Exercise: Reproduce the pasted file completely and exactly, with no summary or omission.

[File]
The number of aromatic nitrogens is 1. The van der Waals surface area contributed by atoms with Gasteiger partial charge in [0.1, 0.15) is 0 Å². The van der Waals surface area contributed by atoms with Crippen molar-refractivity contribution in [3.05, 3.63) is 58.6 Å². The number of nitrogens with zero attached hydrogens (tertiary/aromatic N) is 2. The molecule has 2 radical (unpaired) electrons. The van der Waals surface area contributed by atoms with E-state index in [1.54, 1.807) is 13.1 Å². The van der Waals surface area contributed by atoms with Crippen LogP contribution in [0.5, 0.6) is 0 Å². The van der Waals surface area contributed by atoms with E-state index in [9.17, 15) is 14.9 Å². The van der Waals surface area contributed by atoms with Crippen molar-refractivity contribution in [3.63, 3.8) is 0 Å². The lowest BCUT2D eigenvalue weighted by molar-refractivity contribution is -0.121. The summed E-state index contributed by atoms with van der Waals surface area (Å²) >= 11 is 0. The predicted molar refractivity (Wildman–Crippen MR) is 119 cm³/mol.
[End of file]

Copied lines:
The number of aromatic nitrogens is 1. The van der Waals surface area contributed by atoms with Gasteiger partial charge in [0.1, 0.15) is 0 Å². The van der Waals surface area contributed by atoms with Crippen molar-refractivity contribution in [3.05, 3.63) is 58.6 Å². The number of nitrogens with zero attached hydrogens (tertiary/aromatic N) is 2. The molecule has 2 radical (unpaired) electrons. The van der Waals surface area contributed by atoms with E-state index in [1.54, 1.807) is 13.1 Å². The van der Waals surface area contributed by atoms with Crippen LogP contribution in [0.5, 0.6) is 0 Å². The van der Waals surface area contributed by atoms with E-state index in [9.17, 15) is 14.9 Å². The van der Waals surface area contributed by atoms with Crippen molar-refractivity contribution in [3.63, 3.8) is 0 Å². The lowest BCUT2D eigenvalue weighted by molar-refractivity contribution is -0.121. The summed E-state index contributed by atoms with van der Waals surface area (Å²) >= 11 is 0. The predicted molar refractivity (Wildman–Crippen MR) is 119 cm³/mol.